Bottom line: Intel isn't going anywhere. Even if Apple Silicon beats them - which I still sincerely doubt but I will concede that point to those who feel otherwise - the performance and efficiency improvements are going to make the gap between Macs and Windows machines more than close enough for Lenovo, Dell, HP, Acer and Asus to continue to use them rather than try to find a better performing ARM replacement than Qualcomm (which currently does not exist and there are none on the horizon) and in the process of being stuck with Qualcomm chips that already are no better than half as powerful as Apple Silicon but will have to run most applications in emulation.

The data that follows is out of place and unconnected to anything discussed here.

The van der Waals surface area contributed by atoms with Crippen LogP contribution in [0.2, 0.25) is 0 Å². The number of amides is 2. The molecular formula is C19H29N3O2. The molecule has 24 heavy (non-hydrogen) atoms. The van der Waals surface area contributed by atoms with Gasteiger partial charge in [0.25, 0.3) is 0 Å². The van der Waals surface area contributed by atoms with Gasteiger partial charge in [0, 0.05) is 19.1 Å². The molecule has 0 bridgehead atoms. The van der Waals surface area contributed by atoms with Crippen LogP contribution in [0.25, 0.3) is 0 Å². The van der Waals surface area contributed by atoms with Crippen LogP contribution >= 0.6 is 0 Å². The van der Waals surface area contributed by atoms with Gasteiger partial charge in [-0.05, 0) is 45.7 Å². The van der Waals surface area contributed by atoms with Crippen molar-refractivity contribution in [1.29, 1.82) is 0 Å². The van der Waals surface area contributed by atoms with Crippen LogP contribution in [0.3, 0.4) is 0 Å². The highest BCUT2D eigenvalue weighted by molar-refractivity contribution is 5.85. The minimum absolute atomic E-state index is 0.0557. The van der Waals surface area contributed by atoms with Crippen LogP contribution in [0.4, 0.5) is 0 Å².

Now what WILL happen is a shift from Intel to ARM for CHROMEBOOKS. The only reason why it happened yet is Oracle's copyright lawsuit against Google. That FINALLY ends in October. Shortly after Google will certify ChromeOS Linux for Qualcomm and Exynos - and likely take it out of beta also - which means we will see Exynos-based Chromebooks from Samsung and a raft of Qualcomm-based Chromebooks from Lenovo, HP, Acer, Asus and possibly even one from LG (who doesn't make many Chromebooks) though likely not Dell (who is an x86-64 loyalist and also doesn't make many Chromebooks) in 2021. But even there, the only reason why this will happen is because ChromeOS on ARM performs similarly to ChromeOS on Intel and there are no app compatibility issues (if anything Android apps run better on the ARM-based Chromebooks than the x86-64 ones, and most of the main Linux applications were ported to ARM ages ago, which is why Apple is encouraging Windows bootcamp and virtualization users to switch to Linux instead for Apple Silicon). But because ChromeOS is more of a tablet OS akin to iPadOS than a desktop/workstation/server OS akin to macOS, Windows and Ubuntu, the Chromebooks will only cost Intel sales of devices in the Celeron, i3 and i5 range. It won't affect Intel's i7, i9 or Xeon business at all.